US NewsTikTok paid for the creator's travels to Washington

TikTok paid for the creator's travels to Washington

UNITED STATES - MARCH 13: Summer Lucille, a TikTok content creator, is seen outside the U.S. Capitol before the House passed the Protecting Americans from Foreign Adversary Controlled Applications Act, that could ban TikTok in the U.S., on Wednesday, March 13, 2024. (Tom Williams/CQ-Roll Call, Inc via Getty Images)
UNITED STATES - MARCH 13: Summer Lucille, a TikTok content creator, is seen outside the U.S. Capitol before the House passed the Protecting Americans from Foreign Adversary Controlled Applications Act, that could ban TikTok in the U.S., on Wednesday, March 13, 2024. (Tom Williams/CQ-Roll Call, Inc via Getty Images)
Images source: © GETTY | Tom Williams
1:22 PM EDT, March 14, 2024

Leading popularity figures travelled to Washington to voice their disappointment after the House decides to ban the app in the States within six months possibly.

In a strategic move amid potential legislative challenges in the United States, TikTok has mobilized a unique asset: its network of influential content creators. The platform, a subsidiary of the Chinese conglomerate ByteDance, initiated a campaign last week to enlist numerous creators, facilitating their journey to Washington D.C. Their mission: to oppose a congressional bill threatening TikTok's operations in the U.S. This legislation mandates ByteDance to divest its interest in TikTok or face a ban.

Despite these efforts, the House of Representatives approved the bill, showcasing significant bipartisan agreement. Nevertheless, TikTok and its creator advocates are not deterred, setting their focus on the Senate, where the bill's future remains uncertain.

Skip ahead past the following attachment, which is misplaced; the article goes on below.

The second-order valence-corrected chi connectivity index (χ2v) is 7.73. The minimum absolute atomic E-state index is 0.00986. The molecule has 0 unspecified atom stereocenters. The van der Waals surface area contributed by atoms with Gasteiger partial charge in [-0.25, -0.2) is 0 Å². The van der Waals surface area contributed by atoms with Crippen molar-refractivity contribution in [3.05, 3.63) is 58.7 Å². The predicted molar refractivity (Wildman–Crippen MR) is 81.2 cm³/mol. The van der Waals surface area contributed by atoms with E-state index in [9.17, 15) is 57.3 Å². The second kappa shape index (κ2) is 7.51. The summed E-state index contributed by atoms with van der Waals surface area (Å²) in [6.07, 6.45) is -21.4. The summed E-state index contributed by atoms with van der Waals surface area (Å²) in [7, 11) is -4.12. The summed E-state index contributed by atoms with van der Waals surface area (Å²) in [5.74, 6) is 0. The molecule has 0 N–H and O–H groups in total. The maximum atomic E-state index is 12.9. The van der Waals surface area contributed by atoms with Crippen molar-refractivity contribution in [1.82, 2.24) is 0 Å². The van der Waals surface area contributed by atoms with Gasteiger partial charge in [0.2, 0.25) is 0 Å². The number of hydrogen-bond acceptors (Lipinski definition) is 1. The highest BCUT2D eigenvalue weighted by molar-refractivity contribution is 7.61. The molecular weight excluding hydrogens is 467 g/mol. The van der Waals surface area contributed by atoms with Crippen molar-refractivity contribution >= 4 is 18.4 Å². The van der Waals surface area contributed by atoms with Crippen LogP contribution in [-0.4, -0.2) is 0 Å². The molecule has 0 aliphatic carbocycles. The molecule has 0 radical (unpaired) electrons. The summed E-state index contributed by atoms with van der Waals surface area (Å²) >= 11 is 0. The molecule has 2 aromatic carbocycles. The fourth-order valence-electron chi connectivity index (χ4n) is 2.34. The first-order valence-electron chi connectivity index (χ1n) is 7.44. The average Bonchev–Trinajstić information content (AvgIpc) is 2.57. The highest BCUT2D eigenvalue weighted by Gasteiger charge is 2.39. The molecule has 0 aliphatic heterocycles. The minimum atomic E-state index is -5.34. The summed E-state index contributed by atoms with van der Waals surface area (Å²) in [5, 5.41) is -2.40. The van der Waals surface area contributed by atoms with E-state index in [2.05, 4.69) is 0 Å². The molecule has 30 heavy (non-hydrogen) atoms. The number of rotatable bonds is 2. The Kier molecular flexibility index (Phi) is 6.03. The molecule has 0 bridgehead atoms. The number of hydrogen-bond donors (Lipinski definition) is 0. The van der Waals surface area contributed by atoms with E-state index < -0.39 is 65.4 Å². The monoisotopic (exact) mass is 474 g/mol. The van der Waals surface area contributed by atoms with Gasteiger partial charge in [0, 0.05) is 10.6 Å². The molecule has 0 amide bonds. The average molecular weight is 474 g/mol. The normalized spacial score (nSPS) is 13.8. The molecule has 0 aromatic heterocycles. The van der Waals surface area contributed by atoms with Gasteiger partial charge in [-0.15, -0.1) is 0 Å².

This advocacy differs from traditional lobbying efforts because creators were not compensated for their support. TikTok covered their travel, accommodation, and meal expenses, including a celebratory dinner at the Bazaar by José Andrés, located in the Waldorf Astoria. These creators emphasize that their participation is personal, sharing heartfelt stories about TikTok's impact on their lives. This approach echoes TikTok's strategy last year when it brought creators to Washington to support CEO Shou Chew's congressional testimony.

UNITED STATES - MARCH 13: TikTok supporters are seen outside the U.S. Capitol before the House passed the Protecting Americans from Foreign Adversary Controlled Applications Act, that could ban TikTok in the U.S., on Wednesday, March 13, 2024. (Tom Williams/CQ-Roll Call, Inc via Getty Images)
UNITED STATES - MARCH 13: TikTok supporters are seen outside the U.S. Capitol before the House passed the Protecting Americans from Foreign Adversary Controlled Applications Act, that could ban TikTok in the U.S., on Wednesday, March 13, 2024. (Tom Williams/CQ-Roll Call, Inc via Getty Images)© GETTY | Tom Williams
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